Along Fifth Avenue in Huntington, W.Va., there's a little drive-in eatery that flourishes despite being situated in a most unappetizing location.
On one side is a four-lane, one-way thoroughfare. On the other three, it's surrounded by the pipes, stacks and, until processes changed, the sulfuric stench of a chemical plant.
Painted bright orange (maybe to stand out from the plant) and mostly open to the elements (until closing time, when shutters are pulled down to the counter), it depends on an ever-changing team of college-age waiters to sprint from car to car, delivering items from its limited menu — the mainstays of which are hot dogs with a distinctive chili sauce, and thick, rich root beer served in heavy glass mugs.
There's really no good reason for people to flock to this garish little corner of town.
For nearly 80 years now, this quirky drive-in has consistently served up the best dogs and suds around. Once you've tasted a Stewart's hot dog, no trip to Huntington is complete without one.
And there's a lesson there for anyone who cares to pay attention.
Hagerstown's once vibrant downtown has struggled to maintain its commercial core for longer than some of us can remember. It's taken more hits lately as some longtime businesses have moved or diminished their downtown presence. Attempts to revive interest in downtown's viability are frequently met with scorn, and that's not surprising. Many of us lost track a long time ago of how many committees, consultants and contrivances have been deployed to jumpstart downtown development, with varying results. Add to that perceptions about safety or parking or just the availability of goods and services, and it's easy to see why so many are skeptical. But that's only part of the story.
Because businesses that do operate downtown are usually small, with one owner or limited partners, many closures have had little to do with the business climate downtown and everything to do with events in the personal lives of their owners. Medical issues, divorce or the desire to just retire have been responsible for shutting down a string of otherwise successful enterprises. In some cases, owners who came to Hagerstown from other areas where local governments had more resources for business incentives had unreasonable expectations of the city government and decided to leave when those expectations weren't met.
But it's also true that some businesses — good businesses — left because of problems with loiterers or unresponsive landlords or both. And there's just no way to pretty that up. In fact, whenever that's happened, it's become fodder for the naysayers who like to dismiss any effort at progress as a futile attempt to fix an area that in their small minds should "just be razed."
Such myopic attitudes, however, not only are not helpful, but are a slap at the solid investments that have been made downtown. And they completely ignore encouraging signs that shouldn't be overlooked.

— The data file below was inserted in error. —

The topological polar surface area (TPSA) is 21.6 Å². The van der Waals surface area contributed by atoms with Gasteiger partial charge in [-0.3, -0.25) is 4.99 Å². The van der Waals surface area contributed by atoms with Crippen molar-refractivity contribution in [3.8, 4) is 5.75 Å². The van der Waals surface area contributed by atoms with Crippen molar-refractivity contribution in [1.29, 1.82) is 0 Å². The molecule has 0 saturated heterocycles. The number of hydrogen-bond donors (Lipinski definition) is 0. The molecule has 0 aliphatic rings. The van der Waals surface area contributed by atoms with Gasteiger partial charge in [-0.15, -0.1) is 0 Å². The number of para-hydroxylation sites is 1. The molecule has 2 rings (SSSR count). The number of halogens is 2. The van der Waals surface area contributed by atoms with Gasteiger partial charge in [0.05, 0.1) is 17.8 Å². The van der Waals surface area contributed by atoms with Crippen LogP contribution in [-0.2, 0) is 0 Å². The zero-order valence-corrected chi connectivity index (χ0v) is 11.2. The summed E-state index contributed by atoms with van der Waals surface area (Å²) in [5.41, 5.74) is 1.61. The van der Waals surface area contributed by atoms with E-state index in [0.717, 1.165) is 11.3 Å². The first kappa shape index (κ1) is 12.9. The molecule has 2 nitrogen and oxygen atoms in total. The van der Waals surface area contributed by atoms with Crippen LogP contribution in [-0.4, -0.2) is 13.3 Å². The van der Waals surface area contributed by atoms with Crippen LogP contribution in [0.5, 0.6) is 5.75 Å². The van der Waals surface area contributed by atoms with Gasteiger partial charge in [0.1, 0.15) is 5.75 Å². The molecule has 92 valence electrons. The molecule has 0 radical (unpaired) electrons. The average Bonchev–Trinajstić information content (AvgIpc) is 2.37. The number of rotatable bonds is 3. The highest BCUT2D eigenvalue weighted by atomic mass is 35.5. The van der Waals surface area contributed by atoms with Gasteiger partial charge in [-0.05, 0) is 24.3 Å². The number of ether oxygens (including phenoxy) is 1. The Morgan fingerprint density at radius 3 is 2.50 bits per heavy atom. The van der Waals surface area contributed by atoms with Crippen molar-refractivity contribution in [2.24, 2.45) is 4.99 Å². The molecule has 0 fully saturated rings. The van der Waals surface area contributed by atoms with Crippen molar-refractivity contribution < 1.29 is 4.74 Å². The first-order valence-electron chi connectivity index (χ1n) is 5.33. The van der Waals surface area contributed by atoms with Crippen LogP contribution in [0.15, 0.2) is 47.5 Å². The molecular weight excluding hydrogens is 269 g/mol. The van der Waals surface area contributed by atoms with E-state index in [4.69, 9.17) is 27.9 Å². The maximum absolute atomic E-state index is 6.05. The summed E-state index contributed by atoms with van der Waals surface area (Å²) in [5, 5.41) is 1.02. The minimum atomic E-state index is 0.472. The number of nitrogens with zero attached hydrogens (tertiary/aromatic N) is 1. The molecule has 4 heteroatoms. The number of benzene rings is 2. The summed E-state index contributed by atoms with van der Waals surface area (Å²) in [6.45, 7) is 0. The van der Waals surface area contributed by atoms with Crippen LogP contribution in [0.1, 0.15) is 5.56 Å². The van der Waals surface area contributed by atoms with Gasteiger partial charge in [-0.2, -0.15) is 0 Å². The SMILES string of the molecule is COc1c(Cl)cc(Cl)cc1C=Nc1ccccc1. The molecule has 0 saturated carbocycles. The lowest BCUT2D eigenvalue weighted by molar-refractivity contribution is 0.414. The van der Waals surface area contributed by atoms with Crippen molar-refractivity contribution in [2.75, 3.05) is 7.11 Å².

Shortly after a downtown bike race this summer, a pal who's not a bike racer remarked to me how impressed he was with the event, and with the number of people it brought downtown. Likewise, the Alsatia Club's recent "Thunder in the Square" car show was a huge success. The Maryland International Film Festival also had an impressive debut this month.
In short, if people have a reason to come downtown, they'll come — regardless of what their otherwise negative perceptions might be.
And like the proprietors of that little hot dog stand in the middle of the chemical plant, the businesses that have been successful downtown know this; and they've provided products or services that chains and big-box stores just don't.
So maybe some of us need to tweak our focus a little. There's been an awful lot of discussion about why people don't come downtown, and clearly that's an aspect that needed to be explored. But it makes more sense in the long run to shift more of our attention to why people DO come downtown, and build on that. Sometimes we're so obsessed with what's wrong with downtown we can't see what's right. And we don't give enough credit to the city and to downtown developers for what they've accomplished in spite of the rest of us.
That point was driven home to me when an artist friend who lives abroad was back in town for a visit last month. Neither of us really wanted to go to a chain restaurant for lunch, and she asked whether there were a café somewhere. I knew just the place.
We went downtown and had some terrific seafood. I pointed out the University of Maryland center and the new library project, and she fairly drooled over the new arts school. She was amazed at how much downtown Hagerstown had developed since she left.
Oh to see ourselves as others see us.
It might seem trite to suggest — again — that downtown Hagerstown still has a lot of potential, but it seems to me there are some markets there that are ripe for development. Hundreds already work in government or private offices downtown. The university center and the arts school are bringing in hundreds more — students who weren't downtown before. They need art supplies. And pens and notebooks. Theater equipment and musical instruments. Computers and gadgets. Lots and lots of gadgets.
And that's just for starters.
So when you bring the kids in for the Mummers Parade this weekend, remember this: People will come downtown in droves when we give them a reason to come.
Tamela Baker is a former Herald-Mail reporter and editor.